The dollar sign or peso sign ($ or ) is a symbol used to indicate the units of various currencies around the world, particularly most currencies denominated in pesos and dollars. The symbol can interchangeably have one or two vertical strokes. In common usage, the sign appears to the left of the amount specified, e.g. "$1", read as "one dollar".
Development of the dollar sign, according to the best documented hypothesis (top) and one alternative hypothesis (bottom)
There are several hypotheses about the origin of the dollar sign. It is first attested in American, Canadian, Mexican, Spanish American, and other British business correspondence in the 1770s referring to the Spanish American peso, also known as "Spanish dollar" or "piece of eight" in America, which provided the model for the currency that the United States adopted in 1792 and the larger coins of the new Spanish American republics, such as the Mexican peso, Peruvian real, and Bolivian sol coins. This explanation holds that the sign grew out of the Spanish and Spanish American scribal abbreviation "p?" for pesos. A study of late eighteenth- and early nineteenth-century manuscripts shows that the s gradually came to be written over the p, developing into a close equivalent to the "$" mark. A variation of this hypothesis derives the sign from a combination of the Greek character "psi" (?) and "S".
With the Coinage Act of 1792, the United States Congress created the US dollar, defining it to have "the value of a Spanish milled dollar as the same is now current" but continued to use a variety of foreign coins until the Coinage Act of 1857 declared them illegal. These US dollar coins did not have any dollar symbol.
Several alternative hypotheses relate specifically to the dollar sign drawn with two vertical lines. A dollar sign with two vertical lines could have started off as a monogram of "USA" used on money bags issued by the United States Mint. The letters U and S superimposed resemble the historical double-stroke dollar sign . The bottom of the U disappears into the bottom curve of the S, leaving two vertical lines. Dr. James Alton James was a professor of history at Northwestern University from 1897 to 1935, and he postulated that the symbol with two strokes was an adapted design of patriot Robert Morris in 1778.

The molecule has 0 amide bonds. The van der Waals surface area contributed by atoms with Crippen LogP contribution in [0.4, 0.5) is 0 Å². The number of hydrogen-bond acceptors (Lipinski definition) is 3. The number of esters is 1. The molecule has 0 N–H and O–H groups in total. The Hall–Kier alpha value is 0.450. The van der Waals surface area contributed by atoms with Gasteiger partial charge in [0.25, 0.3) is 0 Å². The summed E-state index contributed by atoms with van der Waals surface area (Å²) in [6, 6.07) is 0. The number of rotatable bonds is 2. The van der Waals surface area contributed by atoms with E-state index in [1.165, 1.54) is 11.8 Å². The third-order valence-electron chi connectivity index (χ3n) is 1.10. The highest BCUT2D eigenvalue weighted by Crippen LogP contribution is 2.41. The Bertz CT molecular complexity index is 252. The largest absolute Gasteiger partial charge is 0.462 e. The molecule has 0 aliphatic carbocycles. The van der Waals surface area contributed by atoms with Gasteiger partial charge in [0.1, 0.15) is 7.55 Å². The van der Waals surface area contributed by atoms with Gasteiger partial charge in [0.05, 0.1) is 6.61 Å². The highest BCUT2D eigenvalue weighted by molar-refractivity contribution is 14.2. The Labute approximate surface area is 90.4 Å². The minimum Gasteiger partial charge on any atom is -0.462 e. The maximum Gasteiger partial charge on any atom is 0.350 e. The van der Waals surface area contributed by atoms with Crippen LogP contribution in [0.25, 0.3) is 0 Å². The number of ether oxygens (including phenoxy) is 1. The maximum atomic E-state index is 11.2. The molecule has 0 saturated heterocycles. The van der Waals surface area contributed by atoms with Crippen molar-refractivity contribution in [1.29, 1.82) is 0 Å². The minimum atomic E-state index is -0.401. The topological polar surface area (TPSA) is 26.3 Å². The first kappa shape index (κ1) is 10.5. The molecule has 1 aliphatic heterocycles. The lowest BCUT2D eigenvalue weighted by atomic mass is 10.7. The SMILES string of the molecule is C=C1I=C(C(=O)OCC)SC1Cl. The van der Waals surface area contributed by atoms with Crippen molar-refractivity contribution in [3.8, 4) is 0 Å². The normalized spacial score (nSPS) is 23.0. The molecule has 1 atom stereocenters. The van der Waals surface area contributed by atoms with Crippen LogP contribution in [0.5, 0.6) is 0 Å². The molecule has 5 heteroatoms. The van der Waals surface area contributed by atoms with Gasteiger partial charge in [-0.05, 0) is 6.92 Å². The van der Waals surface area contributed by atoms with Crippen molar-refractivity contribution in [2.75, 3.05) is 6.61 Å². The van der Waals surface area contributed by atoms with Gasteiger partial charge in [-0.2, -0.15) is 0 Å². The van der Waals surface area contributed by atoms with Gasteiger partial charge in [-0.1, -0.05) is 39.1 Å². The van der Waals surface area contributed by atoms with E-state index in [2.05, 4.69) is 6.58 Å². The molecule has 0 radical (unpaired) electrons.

The $1 United States Note issued by the United States in 1869 included a symbol consisting of a partially overlapping U and S, with one of the bars of the U intersecting the S, as well as the double-stroke dollar sign in the legal warning against forgery. Another hypothesis is that it is derived from the symbol used on a German Thaler. A similar symbol of superimposing S and I or J was used to denote the German Joachimsthaler which appeared in the 1686 edition of An Introduction to Merchants' Accounts by John Collins.
Use in computer software
Because of its use in early American computer applications such as business accounting, the dollar sign is almost universally present in computer character sets, and thus has been appropriated for many purposes unrelated to money in programming languages and command languages.
The dollar sign "$" has Unicode code point U+0024 (inherited from ASCII via Latin-1).
$DOLLAR SIGN (HTML $·$) ($ in HTML5)
There are no separate encodings for one- and two-line variants. The choice is typeface-dependent, they are allographs.
There are also three other code points that originate from other East Asian standards: the Taiwanese small form variant, the CJK fullwidth form, and the Japanese emoji. The glyphs for these code points are typically larger or smaller than the primary code point, but the difference is mostly aesthetic or typographic, and the meanings of the symbols are the same.
﹩SMALL DOLLAR SIGN (HTML ﹩)
＄FULLWIDTH DOLLAR SIGN (HTML ＄)
💲HEAVY DOLLAR SIGN (HTML 💲)
However, for usage as the special character in various computing applications (see following sections), U+0024 is typically the only code that is recognized.
$ was used for defining stringvariables in older versions of the BASIC language, eg. CHR$ ("$" was often pronounced "string" instead of "dollar" in this use).
In ASP.NET, the dollar sign used in a tag in the web page indicates an expression will follow it. The expression that follows is .NET language-agnostic, as it will work with c#, vb.net, or any CLR supported language.